Rating in Stars: *** (out of ****)
Cast: Sally Field, Max Greenfield, Wendi McLendon-Covey, Stephen Root, Tyne Daly
Director: Michael Showalter
MPAA Rating: R (for language)
Running Time: 1:35
Release Date: 03/11/16 (limited)
The older woman latches on to the younger man because she feels the spark of her youth decades removed from it. The truth is that she didn’t really seem to have a period of youth. Her mother, who has just recently died, required care from early on in the daughter’s independent life. She even refused the chance to move with her husband to a city that would take her away from mom, even if it was her first chance at real love. This was, it is clear, a conscientious decision on her part, but it seems that years of being with her mother have rubbed off on her. She is socially awkward, hoards everything that “might” come in handy in the future, and, for lack of a better term, stalks the young man she meets on the elevator at their place of work to discover common interests.
The truth at an even deeper level is that Doris Miller is a lonely woman getting up in years without the slightest clue of what she’s done with her life until this point. This is the central motivation for every, tiny thing, even a particularly unsavory decision made while drunk on wine, that we see her doing in Hello, My Name Is Doris. Screenwriters Michael Showalter (who is also the director) and Laura Terruso (working from her short film “Doris & the Intern,” unseen by me) understand the woman, sometimes to a fault. Sally Field, who plays Doris, sympathizes with her and shows a compassion with such depth that the fault does not exist for the actress. It’s a strong performance that takes the quirk at the center of Doris Miller and makes it a character trait.
The catalyst for her shift is John (Max Greenfield), a handsome co-worker in his twenties, who reciprocates her awkward, shy demeanor with cordiality and, at times, bemusement. Doris’ best friend Roz’ (Tyne Daly) granddaughter Vivian (Isabella Acres) sets her up on a social networking website, through which Doris is able to learn all of the particulars of John’s personal life, from his music taste (an electronic pop group central among them, whom Doris surprises herself by rather enjoying) to the definition of the slang word “baller” when he uses it to describe her. Meanwhile, a social worker (Elizabeth Reaser) hired by her brother (Stephen Root) and sister-in-law (Wendi McLendon-Covey) wants to talk about that hoarding habit.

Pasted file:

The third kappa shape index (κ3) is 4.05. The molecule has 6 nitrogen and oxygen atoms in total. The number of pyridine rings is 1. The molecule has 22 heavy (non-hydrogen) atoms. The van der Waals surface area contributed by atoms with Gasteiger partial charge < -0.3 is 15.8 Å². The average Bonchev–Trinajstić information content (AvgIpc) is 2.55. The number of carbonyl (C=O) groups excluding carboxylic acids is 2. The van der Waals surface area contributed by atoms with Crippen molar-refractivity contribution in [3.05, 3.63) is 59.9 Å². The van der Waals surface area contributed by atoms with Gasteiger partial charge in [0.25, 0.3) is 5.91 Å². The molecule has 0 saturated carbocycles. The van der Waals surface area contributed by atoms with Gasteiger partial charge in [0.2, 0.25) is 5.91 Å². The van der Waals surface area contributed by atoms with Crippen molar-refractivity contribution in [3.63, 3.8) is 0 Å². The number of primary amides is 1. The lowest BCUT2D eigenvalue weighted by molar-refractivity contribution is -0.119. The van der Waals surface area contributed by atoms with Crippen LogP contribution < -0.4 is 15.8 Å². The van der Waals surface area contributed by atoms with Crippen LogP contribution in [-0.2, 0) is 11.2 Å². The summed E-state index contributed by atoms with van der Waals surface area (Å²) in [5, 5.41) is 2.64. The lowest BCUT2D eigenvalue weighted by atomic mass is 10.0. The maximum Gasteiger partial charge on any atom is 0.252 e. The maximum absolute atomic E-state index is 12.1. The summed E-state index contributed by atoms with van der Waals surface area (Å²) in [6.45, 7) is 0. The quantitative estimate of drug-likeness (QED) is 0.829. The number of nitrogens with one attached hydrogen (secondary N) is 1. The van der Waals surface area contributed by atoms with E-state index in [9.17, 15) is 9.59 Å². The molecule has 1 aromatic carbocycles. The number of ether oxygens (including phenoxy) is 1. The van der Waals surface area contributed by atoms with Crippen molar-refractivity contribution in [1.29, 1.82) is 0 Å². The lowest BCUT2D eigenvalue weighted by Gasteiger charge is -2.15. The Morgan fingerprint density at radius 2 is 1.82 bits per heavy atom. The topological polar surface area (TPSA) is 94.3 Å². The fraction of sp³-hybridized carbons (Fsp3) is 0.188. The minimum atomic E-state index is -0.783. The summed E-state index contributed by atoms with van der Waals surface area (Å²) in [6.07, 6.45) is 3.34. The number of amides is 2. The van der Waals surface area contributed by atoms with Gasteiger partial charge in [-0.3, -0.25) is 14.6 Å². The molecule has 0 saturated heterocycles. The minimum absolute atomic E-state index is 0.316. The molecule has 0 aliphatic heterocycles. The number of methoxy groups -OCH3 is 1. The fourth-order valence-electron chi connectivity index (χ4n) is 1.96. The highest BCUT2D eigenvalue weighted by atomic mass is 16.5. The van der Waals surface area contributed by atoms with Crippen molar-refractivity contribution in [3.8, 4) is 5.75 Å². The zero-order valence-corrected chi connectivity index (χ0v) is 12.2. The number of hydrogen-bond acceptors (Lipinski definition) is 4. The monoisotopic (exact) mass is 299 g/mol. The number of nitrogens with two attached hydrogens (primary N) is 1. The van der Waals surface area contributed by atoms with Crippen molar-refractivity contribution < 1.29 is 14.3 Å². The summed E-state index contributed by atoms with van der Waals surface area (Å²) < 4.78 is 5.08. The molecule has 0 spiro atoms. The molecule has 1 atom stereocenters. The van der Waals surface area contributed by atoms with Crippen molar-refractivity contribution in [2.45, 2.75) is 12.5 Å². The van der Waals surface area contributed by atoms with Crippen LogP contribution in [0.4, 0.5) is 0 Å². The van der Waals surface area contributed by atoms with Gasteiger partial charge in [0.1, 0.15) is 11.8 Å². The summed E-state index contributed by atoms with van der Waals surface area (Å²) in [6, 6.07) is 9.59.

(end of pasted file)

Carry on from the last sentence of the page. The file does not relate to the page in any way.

Both of these subplots play generally as expected. Doris discovers that John is not exactly looking for such a senior partner in life when he starts dating Brooklyn (Beth Behrs), a chatty, blonde aspiring singer whose first job entertaining an actual crowd Doris attends (It’s amusing the way Field navigates several emotions in this scene in particular, from trying to convey disgust through fake smiling to turning a sweet smile into a death glare when Brooklyn’s lyrics turn lovey-dovey). That drunken act, a transgression through the website that has certainly been committed by many in real life, puts a real damper on things between herself and John.
Somehow more crucial, though, is her resentment of a brother who left her in her time of need; he, meanwhile, must remind her of her conscious sacrifice (The subsequent unconscious realization that occurs late into the third act is particularly touching), and Root, one of our great current character actors, is as solid a presence as ever. Daly is also quite good as a lifelong friend who eventually feels abandoned (A mealtime prayer is pitch-perfect in both its uncomfortable humor and bitterness). The real story, though, remains Field, who takes a potentially impossible-to-warm-up-to woman and makes her impossible to dislike. Hello, My Name Is Doris is the affecting study of the age gap that it is because of its central actress.